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Many people want to help migratory birds. In all kinds of communities, people are planting native plants that provide food and places for hummingbirds and songbirds to nest and rest. They are working to protect grasslands for the hawks that hunt there and other birds that nest there. Beaches, wetlands, and bodies of water are being cleaned and protected to provide healthy habitats for shorebirds, wading birds, and swimming birds like ducks and geese."

Excerpts from Audubon Adventures

Focus questions:  What physical adaptations allow so many types of birds to use coastal North Carolina during migration?  How can people make changes that help birds during migration?

Activity:  Develop a Bird Steward program for Carolina Beach Lake.  A bird steward educates people about birds in the environment, especially those that are in need of protection and conservation.  There are two special times of the year when we can observe and help birds during migration:  the Spring migration season is March 15 - May 30, and the Fall migration season is September 10 - November 30.  You can find as many as 470 species in our state.  More than 200 species have been spotted at Fort Fisher Recreation area, and more than 210 species have been seen at Airlie Gardens.  Source: Audubon 

Locate North Carolina along the Atlantic Flyway.  On the same map, locate the two special visitors we have discussed in our lessons: the Snow Goose and the Roseate Spoonbill.  Beaks and feet can tell us a great deal about birds!  The Snow Goose is found far north of NC on the Canadian and Northern Alaskan tundra.  It has a beak designed for grazing on plants.  They can pull sedges and grasses out of the ground and they also eat grains from plowed fields.  The Snow Goose uses its feet when walking about to forage for food.  It also uses its webbed feet for swimming.

The Roseate Spoonbill is found in the southeastern U.S., and Central and South America.  It has a large spoon-shaped bill that it sweeps through shallow or freshwater to find crustaceans and fish.  As sea levels rise, it is harder for this bird to find its food; the water is too deep, and fish grow too large for the spoonbill to catch.  It uses its long toes and long legs to wade through waters near bays, forested swamps, and wetlands.

Team up with your classmates to explore the different beaks and feet that could visit Carolina Beach.  Identify three other birds with different types of beaks and feet that visit coastal NC.  Visit the lake during migration season with sets of binoculars to document the avian visitors near your school.  What do you see most often?

What can humans do to help migrating birds?     

Dim the lights for birds at night:  “Light pollution attracts and disorients nocturnally migrating birds, making them more likely to land in areas where they are more vulnerable to collisions and other dangers. At least 100 million birds die every year from colliding with buildings in the United States alone. Artificial light also impacts birds in the breeding and winter seasons, disrupting feeding and other vital behaviors. Because artificial light affects birds in so many ways, it is impossible to know just how many birds are impacted by light pollution every year around the globe. Throughout the year we will spread the message to “dim the lights for birds at night” and highlight the steps that individuals, communities, and governments can take to reduce the impact of light pollution on our shared birds”  (Source: World Migration Bird Day)  Audubon is working with cities across North Carolina to create Lights Out programs during spring and fall migration.  Business owners and homeowners can help in many ways.  Find out what you can do at work, at home, or as a volunteer.  Students can draft a proposal for a Lights out program at Carolina Beach.​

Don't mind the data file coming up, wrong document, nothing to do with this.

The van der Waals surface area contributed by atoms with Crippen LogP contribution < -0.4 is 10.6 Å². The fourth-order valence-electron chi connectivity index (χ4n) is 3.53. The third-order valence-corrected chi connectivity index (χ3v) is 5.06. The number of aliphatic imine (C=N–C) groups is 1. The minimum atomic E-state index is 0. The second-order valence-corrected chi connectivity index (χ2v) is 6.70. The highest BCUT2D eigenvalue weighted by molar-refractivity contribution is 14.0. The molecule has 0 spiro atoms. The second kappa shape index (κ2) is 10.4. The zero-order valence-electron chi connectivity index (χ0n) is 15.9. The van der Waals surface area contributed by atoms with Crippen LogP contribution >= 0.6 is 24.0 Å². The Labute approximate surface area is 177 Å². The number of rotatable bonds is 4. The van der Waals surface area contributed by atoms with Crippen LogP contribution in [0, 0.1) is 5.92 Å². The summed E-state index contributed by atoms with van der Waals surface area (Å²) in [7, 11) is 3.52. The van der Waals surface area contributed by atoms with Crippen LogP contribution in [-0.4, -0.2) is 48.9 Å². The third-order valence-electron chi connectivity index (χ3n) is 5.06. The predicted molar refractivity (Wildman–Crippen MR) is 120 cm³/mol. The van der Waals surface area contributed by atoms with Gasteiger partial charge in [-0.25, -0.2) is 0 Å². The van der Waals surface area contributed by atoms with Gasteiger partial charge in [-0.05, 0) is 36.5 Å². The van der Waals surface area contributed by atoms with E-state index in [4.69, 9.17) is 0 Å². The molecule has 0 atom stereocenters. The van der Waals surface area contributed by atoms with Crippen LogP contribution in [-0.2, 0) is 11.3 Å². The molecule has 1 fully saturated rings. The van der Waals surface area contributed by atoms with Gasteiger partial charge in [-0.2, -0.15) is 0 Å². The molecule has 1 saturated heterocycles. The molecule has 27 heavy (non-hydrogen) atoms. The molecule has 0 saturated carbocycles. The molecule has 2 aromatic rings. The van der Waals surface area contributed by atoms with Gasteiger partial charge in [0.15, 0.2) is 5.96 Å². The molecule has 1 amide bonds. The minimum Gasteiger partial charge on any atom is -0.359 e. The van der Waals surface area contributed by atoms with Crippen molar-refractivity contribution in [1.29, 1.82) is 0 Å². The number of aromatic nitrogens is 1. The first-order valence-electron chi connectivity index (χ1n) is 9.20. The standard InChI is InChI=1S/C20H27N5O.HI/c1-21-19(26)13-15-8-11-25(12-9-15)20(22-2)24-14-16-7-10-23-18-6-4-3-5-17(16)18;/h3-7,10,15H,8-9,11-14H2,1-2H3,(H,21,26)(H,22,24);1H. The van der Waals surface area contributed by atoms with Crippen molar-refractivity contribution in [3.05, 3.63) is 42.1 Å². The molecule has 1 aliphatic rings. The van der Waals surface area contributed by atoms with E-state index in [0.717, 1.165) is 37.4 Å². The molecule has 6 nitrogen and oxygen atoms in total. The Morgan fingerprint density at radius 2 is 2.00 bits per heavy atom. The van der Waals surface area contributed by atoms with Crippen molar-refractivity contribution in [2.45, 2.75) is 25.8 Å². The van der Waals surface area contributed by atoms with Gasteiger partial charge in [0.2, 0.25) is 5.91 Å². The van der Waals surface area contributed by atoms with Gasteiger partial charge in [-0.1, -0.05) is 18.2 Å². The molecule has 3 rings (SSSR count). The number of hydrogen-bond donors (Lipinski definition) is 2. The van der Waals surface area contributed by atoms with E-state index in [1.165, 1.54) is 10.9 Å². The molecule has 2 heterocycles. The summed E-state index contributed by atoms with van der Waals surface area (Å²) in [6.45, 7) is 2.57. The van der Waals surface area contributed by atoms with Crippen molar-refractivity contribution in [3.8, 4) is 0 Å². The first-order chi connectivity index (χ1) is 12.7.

Share the beach with birds:  “Watch for posted areas with nesting birds.  Birds are sitting on nests in these areas.  Let them rest, and don’t play near these areas with balls, kites, or noisy activities.  Do not feed gulls.  Gulls can be dangerous to eggs and baby birds in the area.  Keep your dog on a leash, and be sure to clean up trash when you leave.”  Adapted from Audubon.

Understand climate change.    The earth’s climate has been changing throughout time.  Human activity is causing global warming today at a rate too fast for many bird species to keep up with the shifts.  Birds are losing habitat, struggling with food shortages, and dealing with changes in migration patterns due to temperature changes.  What can you do?   Reduce the energy you use, turn off the lights, reduce heating and take up cycling.  Find out what NC is doing about climate change.

Extensions:  Visit Cornell Lab of Ornithology’s  Wall of Birds to explore the evolution of birds.

Interview a Beach Bird Steward from Wrightsville Beach.

Lake Walk 6

Did you know that according to the US Department of Agriculture, one of every three bites of food we eat is the direct result of pollinators? Birds, bees, bats, beetles, butterflies, moths, and other bugs aren't just nice to have in nature; they are essential to our survival. They also have specific needs. For instance, many pollinators can only eat a single species of plant. When the plant is gone, so is the pollinator. You can help strengthen the food web for wildlife and humans by planting a variety of native plants in your community.